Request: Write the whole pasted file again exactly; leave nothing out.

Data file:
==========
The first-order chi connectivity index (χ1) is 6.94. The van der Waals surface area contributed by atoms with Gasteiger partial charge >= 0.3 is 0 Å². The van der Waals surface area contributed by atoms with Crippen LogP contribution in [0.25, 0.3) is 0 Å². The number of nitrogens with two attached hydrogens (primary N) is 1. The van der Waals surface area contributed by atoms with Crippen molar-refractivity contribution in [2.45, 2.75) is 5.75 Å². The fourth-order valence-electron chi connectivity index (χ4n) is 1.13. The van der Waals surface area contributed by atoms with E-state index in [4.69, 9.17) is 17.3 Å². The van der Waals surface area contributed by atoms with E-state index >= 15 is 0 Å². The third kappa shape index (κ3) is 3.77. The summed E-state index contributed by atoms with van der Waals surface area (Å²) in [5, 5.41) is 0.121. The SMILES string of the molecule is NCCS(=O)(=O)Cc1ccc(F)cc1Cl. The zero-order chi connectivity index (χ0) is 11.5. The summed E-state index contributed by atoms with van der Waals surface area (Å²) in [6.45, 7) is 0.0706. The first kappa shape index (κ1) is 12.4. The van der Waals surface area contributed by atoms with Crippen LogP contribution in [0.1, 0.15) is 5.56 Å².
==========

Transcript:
The first-order chi connectivity index (χ1) is 6.94. The van der Waals surface area contributed by atoms with Gasteiger partial charge >= 0.3 is 0 Å². The van der Waals surface area contributed by atoms with Crippen LogP contribution in [0.25, 0.3) is 0 Å². The number of nitrogens with two attached hydrogens (primary N) is 1. The van der Waals surface area contributed by atoms with Crippen molar-refractivity contribution in [2.45, 2.75) is 5.75 Å². The fourth-order valence-electron chi connectivity index (χ4n) is 1.13. The van der Waals surface area contributed by atoms with E-state index in [4.69, 9.17) is 17.3 Å². The van der Waals surface area contributed by atoms with E-state index >= 15 is 0 Å². The third kappa shape index (κ3) is 3.77. The summed E-state index contributed by atoms with van der Waals surface area (Å²) in [5, 5.41) is 0.121. The SMILES string of the molecule is NCCS(=O)(=O)Cc1ccc(F)cc1Cl. The zero-order chi connectivity index (χ0) is 11.5. The summed E-state index contributed by atoms with van der Waals surface area (Å²) in [6.45, 7) is 0.0706. The first kappa shape index (κ1) is 12.4. The van der Waals surface area contributed by atoms with Crippen LogP contribution in [0.1, 0.15) is 5.56 Å².